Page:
3. A method as in claim 2, further comprising the step of providing enable signals to said synthesizer circuit means from said logic unit during said first time period via a selected one of said first control lines, signals on the remaining first control lines being entered in said synthesizer circuit means in response to said enable signal, said selected first control line being independent of said at least one switch.
4. A method as in claim 1, further comprising the step of providing enable signals to said synthesizer circuit means from said logic unit during said first time period via a selected one of said first control lines, signals on the remaining first control lines being entered in said synthesizer circuit means in response to said enable signal, said selected first control line being independent of said at least one switch.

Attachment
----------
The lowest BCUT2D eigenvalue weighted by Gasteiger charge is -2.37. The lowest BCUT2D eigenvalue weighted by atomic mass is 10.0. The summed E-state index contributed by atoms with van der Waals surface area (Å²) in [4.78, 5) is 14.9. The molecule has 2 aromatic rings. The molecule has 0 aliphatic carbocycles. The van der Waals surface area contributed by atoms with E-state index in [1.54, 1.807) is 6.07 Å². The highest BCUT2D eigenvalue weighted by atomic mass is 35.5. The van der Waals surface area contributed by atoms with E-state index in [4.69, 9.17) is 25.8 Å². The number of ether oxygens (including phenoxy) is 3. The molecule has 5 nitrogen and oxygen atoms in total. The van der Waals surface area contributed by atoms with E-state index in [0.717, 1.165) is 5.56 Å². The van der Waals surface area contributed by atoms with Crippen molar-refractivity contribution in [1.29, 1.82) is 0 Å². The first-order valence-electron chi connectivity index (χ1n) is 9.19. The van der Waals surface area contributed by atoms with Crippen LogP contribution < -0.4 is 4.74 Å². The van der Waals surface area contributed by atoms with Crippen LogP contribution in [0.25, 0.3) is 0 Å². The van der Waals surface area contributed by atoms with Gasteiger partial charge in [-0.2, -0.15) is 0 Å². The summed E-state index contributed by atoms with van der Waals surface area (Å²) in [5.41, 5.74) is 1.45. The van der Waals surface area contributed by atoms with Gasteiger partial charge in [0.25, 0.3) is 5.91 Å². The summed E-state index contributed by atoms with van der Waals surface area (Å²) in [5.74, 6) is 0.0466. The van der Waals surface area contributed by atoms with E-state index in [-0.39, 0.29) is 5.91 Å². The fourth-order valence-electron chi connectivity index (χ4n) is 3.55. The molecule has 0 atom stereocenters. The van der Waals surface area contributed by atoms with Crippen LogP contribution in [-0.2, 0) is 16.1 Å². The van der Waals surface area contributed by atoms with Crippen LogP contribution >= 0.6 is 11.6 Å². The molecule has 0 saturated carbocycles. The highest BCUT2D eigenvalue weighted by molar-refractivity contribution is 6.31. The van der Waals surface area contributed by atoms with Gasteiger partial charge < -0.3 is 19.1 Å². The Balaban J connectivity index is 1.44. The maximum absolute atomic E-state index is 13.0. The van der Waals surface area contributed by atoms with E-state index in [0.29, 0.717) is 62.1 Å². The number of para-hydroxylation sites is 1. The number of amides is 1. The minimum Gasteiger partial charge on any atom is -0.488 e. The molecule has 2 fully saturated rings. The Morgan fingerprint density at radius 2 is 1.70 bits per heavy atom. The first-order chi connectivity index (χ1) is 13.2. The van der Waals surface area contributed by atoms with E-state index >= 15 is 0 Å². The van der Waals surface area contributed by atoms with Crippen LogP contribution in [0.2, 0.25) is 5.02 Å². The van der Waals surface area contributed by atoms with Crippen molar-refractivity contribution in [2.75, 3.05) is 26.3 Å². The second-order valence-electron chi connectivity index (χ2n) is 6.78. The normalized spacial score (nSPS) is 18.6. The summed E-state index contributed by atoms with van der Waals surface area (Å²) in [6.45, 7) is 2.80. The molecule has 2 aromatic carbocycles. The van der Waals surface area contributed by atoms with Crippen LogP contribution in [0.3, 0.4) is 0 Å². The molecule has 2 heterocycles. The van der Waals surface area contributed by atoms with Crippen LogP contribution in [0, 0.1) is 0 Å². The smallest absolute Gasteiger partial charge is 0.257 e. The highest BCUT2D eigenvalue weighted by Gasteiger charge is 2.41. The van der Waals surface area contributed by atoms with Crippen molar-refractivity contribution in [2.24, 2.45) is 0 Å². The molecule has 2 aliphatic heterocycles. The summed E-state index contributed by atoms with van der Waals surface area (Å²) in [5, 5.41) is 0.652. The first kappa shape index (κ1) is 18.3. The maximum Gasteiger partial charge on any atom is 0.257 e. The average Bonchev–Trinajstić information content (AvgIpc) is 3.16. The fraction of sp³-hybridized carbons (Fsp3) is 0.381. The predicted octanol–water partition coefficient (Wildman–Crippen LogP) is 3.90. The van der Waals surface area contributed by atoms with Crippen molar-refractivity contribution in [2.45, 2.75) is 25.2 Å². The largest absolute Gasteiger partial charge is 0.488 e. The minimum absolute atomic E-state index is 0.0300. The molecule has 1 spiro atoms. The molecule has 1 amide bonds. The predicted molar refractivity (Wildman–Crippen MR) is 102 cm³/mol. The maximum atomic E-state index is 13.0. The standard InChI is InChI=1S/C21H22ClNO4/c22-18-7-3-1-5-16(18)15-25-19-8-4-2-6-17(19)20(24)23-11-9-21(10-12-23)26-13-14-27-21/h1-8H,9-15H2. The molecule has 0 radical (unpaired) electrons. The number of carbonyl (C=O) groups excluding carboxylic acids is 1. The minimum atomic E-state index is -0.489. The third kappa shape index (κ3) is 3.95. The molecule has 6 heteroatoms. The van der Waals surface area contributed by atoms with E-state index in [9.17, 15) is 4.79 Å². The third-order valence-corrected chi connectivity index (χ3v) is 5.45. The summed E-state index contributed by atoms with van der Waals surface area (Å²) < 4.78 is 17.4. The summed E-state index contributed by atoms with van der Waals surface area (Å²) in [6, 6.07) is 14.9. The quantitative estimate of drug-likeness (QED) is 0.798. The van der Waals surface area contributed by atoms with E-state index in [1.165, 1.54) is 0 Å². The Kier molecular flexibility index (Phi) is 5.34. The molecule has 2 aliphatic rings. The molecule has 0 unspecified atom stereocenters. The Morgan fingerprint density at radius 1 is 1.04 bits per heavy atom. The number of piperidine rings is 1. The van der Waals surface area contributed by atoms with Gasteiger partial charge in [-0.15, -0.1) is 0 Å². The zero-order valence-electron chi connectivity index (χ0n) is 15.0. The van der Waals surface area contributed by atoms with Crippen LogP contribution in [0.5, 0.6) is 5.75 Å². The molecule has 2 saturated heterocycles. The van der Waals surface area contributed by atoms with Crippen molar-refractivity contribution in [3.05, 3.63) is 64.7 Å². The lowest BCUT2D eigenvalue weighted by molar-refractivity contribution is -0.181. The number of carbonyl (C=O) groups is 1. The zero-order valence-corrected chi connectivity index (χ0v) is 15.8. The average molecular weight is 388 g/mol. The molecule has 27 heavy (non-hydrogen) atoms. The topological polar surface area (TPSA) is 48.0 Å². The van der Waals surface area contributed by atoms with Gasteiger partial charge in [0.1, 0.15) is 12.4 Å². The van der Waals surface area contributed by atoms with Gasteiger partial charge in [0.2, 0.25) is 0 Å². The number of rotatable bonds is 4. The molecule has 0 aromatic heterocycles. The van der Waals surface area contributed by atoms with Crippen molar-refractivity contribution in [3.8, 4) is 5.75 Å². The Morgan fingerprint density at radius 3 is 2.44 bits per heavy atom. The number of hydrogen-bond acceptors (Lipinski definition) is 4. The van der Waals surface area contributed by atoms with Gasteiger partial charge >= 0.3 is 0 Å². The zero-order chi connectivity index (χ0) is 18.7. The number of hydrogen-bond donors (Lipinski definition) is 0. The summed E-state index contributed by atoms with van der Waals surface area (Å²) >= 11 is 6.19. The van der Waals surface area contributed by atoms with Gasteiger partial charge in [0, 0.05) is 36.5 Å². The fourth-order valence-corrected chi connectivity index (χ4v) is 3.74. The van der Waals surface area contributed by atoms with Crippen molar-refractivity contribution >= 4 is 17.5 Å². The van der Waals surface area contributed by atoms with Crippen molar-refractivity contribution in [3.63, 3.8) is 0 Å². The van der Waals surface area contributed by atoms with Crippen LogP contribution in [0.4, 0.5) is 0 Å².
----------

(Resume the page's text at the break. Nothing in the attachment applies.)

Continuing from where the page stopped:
5. A control circuit arrangement in a radio telephone, comprising:
a logic unit for providing first control signals during a first time period, and second control signals during a second time period;
a frequency synthesizer means including a phase-locked loop, performance of said frequency synthesizer means being set by input of said first control signals from said logic unit;
a plurality of first control lines connected between said logic unit and said frequency synthesizer means for carrying said first control signals from said logic unit to said frequency synthesizer means;
at least one control switch requiring a second control signal to set the operating state of said switch;
at least one second control line connected respectively between said at least one switch and a connection to a first control line, said connection being between said frequency synthesizer means and said logic unit, said second control signals being provided to said at least one switch during said second time period when said synthesizer means receives no first control signals.
6. A circuit arrangement as in claim 5, further comprising low pass filter means in said at least one second control line to inhibit said first control signals from affecting the operating state of said at least one switch.